Once the Supreme Court has granted probate the executor must pay the deceased’s testamentary expenses and debts before they can distribute what is left. Technical rules apply as to the order in which assets are to be applied in payment of these liabilities and legal advice should be sought.
An estate bank account should be opened for collection of the deceased’s moneys as these funds should be kept separate from the executor’s personal assets.

Preparing a distribution report

Once an executor has sold the deceased’s assets and paid all of the debts a plan of distribution should be prepared showing all moneys received, all payments made and how the balance is to be distributed. This should be provided to the residuary beneficiaries. Some of the assets may be transferred to beneficiaries in appropriate circumstances.

Distributing the assets

It is usual to publish a notice calling for claims against the estate to be lodged with you. All claims must be finalised or provided for before distributing the estate.
It is usual to obtain a receipt from the beneficiaries to acknowledge that they have received their proper entitlement under the will.

How your solicitor can help you

Your solicitor can guide you through every stage of your journey as executor, including:

  • Informing you of your rights and responsibilities.
  • Helping you apply for Probate and complete the Probate forms.
  • Helping you identify and collect the deceased’s assets.
  • Advising you on any potential tax implications.
  • Advising you on the right order to pay debts and distribute assets.
  • Assisting you to resolve any claims against the estate.
  • Helping you draw up a statement of assets and distribution report

Rights of beneficiaries

Beneficiaries should obtain independent legal advice concerning their rights and entitlements in a deceased estate. The estate’s solicitor acts for the executor and not for the beneficiaries. The estate’s solicitor cannot provide beneficiaries with advice due to a conflict of interest.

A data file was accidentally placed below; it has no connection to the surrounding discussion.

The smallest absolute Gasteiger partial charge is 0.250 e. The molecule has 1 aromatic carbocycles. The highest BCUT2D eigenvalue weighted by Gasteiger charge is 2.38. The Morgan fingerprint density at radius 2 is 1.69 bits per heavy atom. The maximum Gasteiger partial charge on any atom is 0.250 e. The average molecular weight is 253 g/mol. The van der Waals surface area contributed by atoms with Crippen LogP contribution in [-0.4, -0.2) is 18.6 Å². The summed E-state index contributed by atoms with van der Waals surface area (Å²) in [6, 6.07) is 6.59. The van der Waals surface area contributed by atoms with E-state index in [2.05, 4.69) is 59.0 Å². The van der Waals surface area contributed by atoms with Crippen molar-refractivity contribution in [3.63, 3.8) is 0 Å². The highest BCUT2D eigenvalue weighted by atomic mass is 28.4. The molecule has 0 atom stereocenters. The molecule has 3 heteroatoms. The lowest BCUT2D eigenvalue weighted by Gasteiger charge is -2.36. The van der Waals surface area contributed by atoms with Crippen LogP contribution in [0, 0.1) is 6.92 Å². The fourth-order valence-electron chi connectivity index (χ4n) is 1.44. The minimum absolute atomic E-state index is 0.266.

Beneficiaries are entitled to a copy of the will. Sometimes, beneficiaries require the assistance of a solicitor to enforce that right.

Beneficiaries are also entitled to be kept informed about the administration of the estate. This is typically where problems arise and beneficiaries see the need to engage a solicitor. All too often the executor neglects or refuses to talk to the beneficiaries about what is in the estate, what is being done and when distributions can be made. Beneficiaries may also require advice concerning debts owed to or from the estate.

Best Practice Lawyers are often engaged by beneficiaries to find out what is going on and to protect their rights. If an executor refuses to fulfil his or her obligations, then it may be necessary to have them removed from office. After all, executors are accountable to beneficiaries who have a right to ensure the proper administration of the estate.

Executors: an overview of duties & responsibilities

This is a guide for executors about their role, their obligations and what is involved in managing and finalising an estate.

The role

The executor’s role is to personally carry out the wishes of the will maker as specified in the will and is a position of great trust. The executor must always act in the best interests of the estate and the beneficiaries and cannot intermingle his or her interests with the estate.
The executor is responsible for managing and protecting all of the assets of the estate until they are distributed. The executor is also responsible for paying all of the liabilities of the estate.

An executor should keep full and accurate records of how the estate has been managed and provide a summary of the estate’s transactions to the beneficiaries.

An executor cannot take sides with one of the beneficiaries if there is a dispute.
The executor must at all times act with care, and in the interests of the beneficiaries, must endeavour to administer the estate in accordance with any direction or power in the will as quickly as possible.

The executor may be liable in damages to beneficiaries for negligence in respect of any avoidable delay which results in loss to the beneficiaries either in relation to lost investment income or a lost opportunity to invest.

The funeral